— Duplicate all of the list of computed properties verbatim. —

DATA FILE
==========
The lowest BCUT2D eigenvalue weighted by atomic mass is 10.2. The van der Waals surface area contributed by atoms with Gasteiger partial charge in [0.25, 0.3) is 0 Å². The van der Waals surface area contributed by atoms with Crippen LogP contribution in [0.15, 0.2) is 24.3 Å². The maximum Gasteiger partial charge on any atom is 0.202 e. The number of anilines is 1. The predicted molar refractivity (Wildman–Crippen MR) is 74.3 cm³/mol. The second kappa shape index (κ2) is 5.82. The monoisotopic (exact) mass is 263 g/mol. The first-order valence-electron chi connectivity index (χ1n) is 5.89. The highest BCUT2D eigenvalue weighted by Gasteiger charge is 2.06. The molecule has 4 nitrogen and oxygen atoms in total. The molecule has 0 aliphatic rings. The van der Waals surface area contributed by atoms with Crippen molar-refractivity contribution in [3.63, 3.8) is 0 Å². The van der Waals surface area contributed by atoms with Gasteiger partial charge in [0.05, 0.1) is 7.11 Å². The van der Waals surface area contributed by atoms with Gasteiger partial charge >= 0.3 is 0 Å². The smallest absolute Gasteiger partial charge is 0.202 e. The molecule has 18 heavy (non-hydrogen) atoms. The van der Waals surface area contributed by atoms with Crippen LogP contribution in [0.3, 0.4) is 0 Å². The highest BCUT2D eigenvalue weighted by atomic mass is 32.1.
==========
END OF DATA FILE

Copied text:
The lowest BCUT2D eigenvalue weighted by atomic mass is 10.2. The van der Waals surface area contributed by atoms with Gasteiger partial charge in [0.25, 0.3) is 0 Å². The van der Waals surface area contributed by atoms with Crippen LogP contribution in [0.15, 0.2) is 24.3 Å². The maximum Gasteiger partial charge on any atom is 0.202 e. The number of anilines is 1. The predicted molar refractivity (Wildman–Crippen MR) is 74.3 cm³/mol. The second kappa shape index (κ2) is 5.82. The monoisotopic (exact) mass is 263 g/mol. The first-order valence-electron chi connectivity index (χ1n) is 5.89. The highest BCUT2D eigenvalue weighted by Gasteiger charge is 2.06. The molecule has 4 nitrogen and oxygen atoms in total. The molecule has 0 aliphatic rings. The van der Waals surface area contributed by atoms with Crippen molar-refractivity contribution in [3.63, 3.8) is 0 Å². The van der Waals surface area contributed by atoms with Gasteiger partial charge in [0.05, 0.1) is 7.11 Å². The van der Waals surface area contributed by atoms with Gasteiger partial charge >= 0.3 is 0 Å². The smallest absolute Gasteiger partial charge is 0.202 e. The molecule has 18 heavy (non-hydrogen) atoms. The van der Waals surface area contributed by atoms with Crippen LogP contribution in [0.3, 0.4) is 0 Å². The highest BCUT2D eigenvalue weighted by atomic mass is 32.1.